We all know that that "black box" has Benadryl that needs to be injected. The questions are; where do you give the injection, how do you give the injection, and when do you give the injection. Questions that now only take seconds to ask but in the middle of an emergency most of us will panic and not know what to do. Here's what to do:

 

Keep Benadryl 12.5 mg/tsp oral suspension in the medical emergency kit. If an adult has an allergic reaction, give 50 mg (4 teaspoons). The oral suspension is as fast acting as giving Benadryl subcutaneous and much less complicated. Patients will also be less frightened of drinking the oral suspension versus a subcutaneous needle injection. This can be done with any syringe, quick and easy.

 

After he told me how simple this I called the CVS next to my office purchased the Benadryl and stocked it. I cleared a shelf in the sterilization area and made a promise to myself and to my patients that in the next several weeks I would be prepared for any emergency.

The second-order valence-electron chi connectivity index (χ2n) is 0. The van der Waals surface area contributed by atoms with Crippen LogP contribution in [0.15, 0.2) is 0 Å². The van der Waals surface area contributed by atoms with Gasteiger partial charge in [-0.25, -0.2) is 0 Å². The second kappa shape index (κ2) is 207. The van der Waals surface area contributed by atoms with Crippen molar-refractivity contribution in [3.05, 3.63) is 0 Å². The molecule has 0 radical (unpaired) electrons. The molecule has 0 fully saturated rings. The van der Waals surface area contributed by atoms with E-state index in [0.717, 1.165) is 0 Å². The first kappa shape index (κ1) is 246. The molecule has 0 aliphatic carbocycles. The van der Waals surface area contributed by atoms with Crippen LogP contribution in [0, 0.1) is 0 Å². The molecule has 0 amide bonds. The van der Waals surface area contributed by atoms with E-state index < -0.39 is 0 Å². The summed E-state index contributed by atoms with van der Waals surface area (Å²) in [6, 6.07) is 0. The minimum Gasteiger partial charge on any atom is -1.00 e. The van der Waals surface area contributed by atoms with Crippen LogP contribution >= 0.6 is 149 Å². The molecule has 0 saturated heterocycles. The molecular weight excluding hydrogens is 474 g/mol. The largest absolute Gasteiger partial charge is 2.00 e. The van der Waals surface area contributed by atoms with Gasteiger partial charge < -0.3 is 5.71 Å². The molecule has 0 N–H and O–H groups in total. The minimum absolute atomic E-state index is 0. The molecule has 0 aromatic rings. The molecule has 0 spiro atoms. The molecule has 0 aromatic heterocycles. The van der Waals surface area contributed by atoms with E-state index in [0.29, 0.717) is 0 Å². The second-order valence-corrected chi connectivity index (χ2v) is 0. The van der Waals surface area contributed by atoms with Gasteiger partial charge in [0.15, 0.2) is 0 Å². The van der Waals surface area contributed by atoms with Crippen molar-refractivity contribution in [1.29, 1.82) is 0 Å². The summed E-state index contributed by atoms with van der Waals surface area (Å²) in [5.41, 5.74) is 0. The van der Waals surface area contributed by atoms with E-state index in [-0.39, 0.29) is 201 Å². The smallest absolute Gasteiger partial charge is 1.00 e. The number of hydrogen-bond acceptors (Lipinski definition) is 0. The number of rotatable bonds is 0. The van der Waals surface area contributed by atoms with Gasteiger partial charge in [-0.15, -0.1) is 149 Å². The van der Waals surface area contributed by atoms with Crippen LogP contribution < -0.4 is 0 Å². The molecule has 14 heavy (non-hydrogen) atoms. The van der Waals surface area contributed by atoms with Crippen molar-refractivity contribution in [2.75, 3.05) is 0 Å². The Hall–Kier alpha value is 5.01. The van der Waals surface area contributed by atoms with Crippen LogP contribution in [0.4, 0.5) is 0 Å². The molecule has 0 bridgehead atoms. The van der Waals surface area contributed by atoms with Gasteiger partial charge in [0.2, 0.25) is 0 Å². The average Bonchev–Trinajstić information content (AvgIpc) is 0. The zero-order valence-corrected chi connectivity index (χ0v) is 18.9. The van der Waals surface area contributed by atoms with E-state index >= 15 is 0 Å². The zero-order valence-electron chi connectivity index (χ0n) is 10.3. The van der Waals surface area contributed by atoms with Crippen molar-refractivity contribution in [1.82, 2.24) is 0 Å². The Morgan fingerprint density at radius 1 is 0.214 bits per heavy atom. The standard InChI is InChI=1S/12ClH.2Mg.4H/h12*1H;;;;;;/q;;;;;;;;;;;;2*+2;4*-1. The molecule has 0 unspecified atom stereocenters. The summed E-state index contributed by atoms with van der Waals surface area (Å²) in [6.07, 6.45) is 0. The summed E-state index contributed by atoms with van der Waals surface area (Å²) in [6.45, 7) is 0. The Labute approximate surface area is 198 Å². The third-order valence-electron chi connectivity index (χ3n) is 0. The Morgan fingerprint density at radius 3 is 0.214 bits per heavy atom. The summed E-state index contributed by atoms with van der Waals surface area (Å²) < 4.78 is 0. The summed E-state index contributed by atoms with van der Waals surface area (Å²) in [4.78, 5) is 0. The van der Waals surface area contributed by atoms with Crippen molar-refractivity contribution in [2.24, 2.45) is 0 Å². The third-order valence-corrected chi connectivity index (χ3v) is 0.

Dr. D reminded me I had to should also develop an "Emergency Plan" for my office. Each staff member and doctor should have a specific job to do if an emergency occurred creating a controlled chaos, comforting the patient and also reducing the possibilities of future litigation. Each staff member should know what to do, when to do it and how to do it!

 

The Unthinkable Finally Happened

 

I had a patient experience a severe allergic reaction to some stimulus in my office. I had my assistant immediately get the drugs Dr. D. told me to have on hand, called out to my office manager to activate the 911 system. I took the Benadryl solution, filled a large plastic syringe with "4 teaspoons" of the medicine and gave it to the patient directly into her mouth as Dr. Dr had taught me. Within no time the patient positively responded. She didn't need an ambulance, she was a little shaken but after the fact told us she was very impressed on our professionalism and techniques.